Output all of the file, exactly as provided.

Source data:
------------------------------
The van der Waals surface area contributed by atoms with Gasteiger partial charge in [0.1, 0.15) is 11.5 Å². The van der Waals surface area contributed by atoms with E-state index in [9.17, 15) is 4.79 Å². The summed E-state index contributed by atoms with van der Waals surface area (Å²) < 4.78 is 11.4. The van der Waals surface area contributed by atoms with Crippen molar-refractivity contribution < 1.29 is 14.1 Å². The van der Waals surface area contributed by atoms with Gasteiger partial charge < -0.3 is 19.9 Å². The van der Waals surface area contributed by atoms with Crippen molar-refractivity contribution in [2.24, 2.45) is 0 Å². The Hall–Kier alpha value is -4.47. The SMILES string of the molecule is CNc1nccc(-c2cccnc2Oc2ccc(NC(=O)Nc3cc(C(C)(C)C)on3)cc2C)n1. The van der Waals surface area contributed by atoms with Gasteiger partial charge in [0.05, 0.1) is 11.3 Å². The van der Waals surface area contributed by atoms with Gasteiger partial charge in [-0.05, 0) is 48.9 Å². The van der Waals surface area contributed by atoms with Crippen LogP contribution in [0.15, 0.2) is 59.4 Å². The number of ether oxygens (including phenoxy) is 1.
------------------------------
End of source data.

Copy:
The van der Waals surface area contributed by atoms with Gasteiger partial charge in [0.1, 0.15) is 11.5 Å². The van der Waals surface area contributed by atoms with E-state index in [9.17, 15) is 4.79 Å². The summed E-state index contributed by atoms with van der Waals surface area (Å²) < 4.78 is 11.4. The van der Waals surface area contributed by atoms with Crippen molar-refractivity contribution < 1.29 is 14.1 Å². The van der Waals surface area contributed by atoms with Gasteiger partial charge < -0.3 is 19.9 Å². The van der Waals surface area contributed by atoms with Crippen molar-refractivity contribution in [2.24, 2.45) is 0 Å². The Hall–Kier alpha value is -4.47. The SMILES string of the molecule is CNc1nccc(-c2cccnc2Oc2ccc(NC(=O)Nc3cc(C(C)(C)C)on3)cc2C)n1. The van der Waals surface area contributed by atoms with Gasteiger partial charge in [0.05, 0.1) is 11.3 Å². The van der Waals surface area contributed by atoms with Gasteiger partial charge in [-0.05, 0) is 48.9 Å². The van der Waals surface area contributed by atoms with Crippen LogP contribution in [0.15, 0.2) is 59.4 Å². The number of ether oxygens (including phenoxy) is 1.